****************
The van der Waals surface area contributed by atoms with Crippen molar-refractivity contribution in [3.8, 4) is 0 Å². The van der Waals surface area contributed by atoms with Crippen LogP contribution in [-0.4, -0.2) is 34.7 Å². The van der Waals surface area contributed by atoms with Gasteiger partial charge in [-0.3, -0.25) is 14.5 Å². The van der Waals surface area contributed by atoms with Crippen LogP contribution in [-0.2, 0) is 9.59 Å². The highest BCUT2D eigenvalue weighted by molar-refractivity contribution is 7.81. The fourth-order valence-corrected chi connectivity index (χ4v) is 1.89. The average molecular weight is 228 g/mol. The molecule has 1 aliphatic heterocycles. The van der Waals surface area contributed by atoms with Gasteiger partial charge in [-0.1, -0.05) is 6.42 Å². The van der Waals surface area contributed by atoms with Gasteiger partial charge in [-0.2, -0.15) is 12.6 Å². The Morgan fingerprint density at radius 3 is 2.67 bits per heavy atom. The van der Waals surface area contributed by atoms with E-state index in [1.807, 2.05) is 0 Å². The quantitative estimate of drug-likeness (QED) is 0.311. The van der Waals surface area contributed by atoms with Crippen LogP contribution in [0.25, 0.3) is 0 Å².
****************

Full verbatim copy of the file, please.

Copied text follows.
The van der Waals surface area contributed by atoms with Crippen molar-refractivity contribution in [3.8, 4) is 0 Å². The van der Waals surface area contributed by atoms with Crippen LogP contribution in [-0.4, -0.2) is 34.7 Å². The van der Waals surface area contributed by atoms with Gasteiger partial charge in [-0.3, -0.25) is 14.5 Å². The van der Waals surface area contributed by atoms with Crippen LogP contribution in [-0.2, 0) is 9.59 Å². The highest BCUT2D eigenvalue weighted by molar-refractivity contribution is 7.81. The fourth-order valence-corrected chi connectivity index (χ4v) is 1.89. The average molecular weight is 228 g/mol. The molecule has 1 aliphatic heterocycles. The van der Waals surface area contributed by atoms with Gasteiger partial charge in [-0.1, -0.05) is 6.42 Å². The van der Waals surface area contributed by atoms with Gasteiger partial charge in [-0.2, -0.15) is 12.6 Å². The Morgan fingerprint density at radius 3 is 2.67 bits per heavy atom. The van der Waals surface area contributed by atoms with E-state index in [1.807, 2.05) is 0 Å². The quantitative estimate of drug-likeness (QED) is 0.311. The van der Waals surface area contributed by atoms with Crippen LogP contribution in [0.25, 0.3) is 0 Å².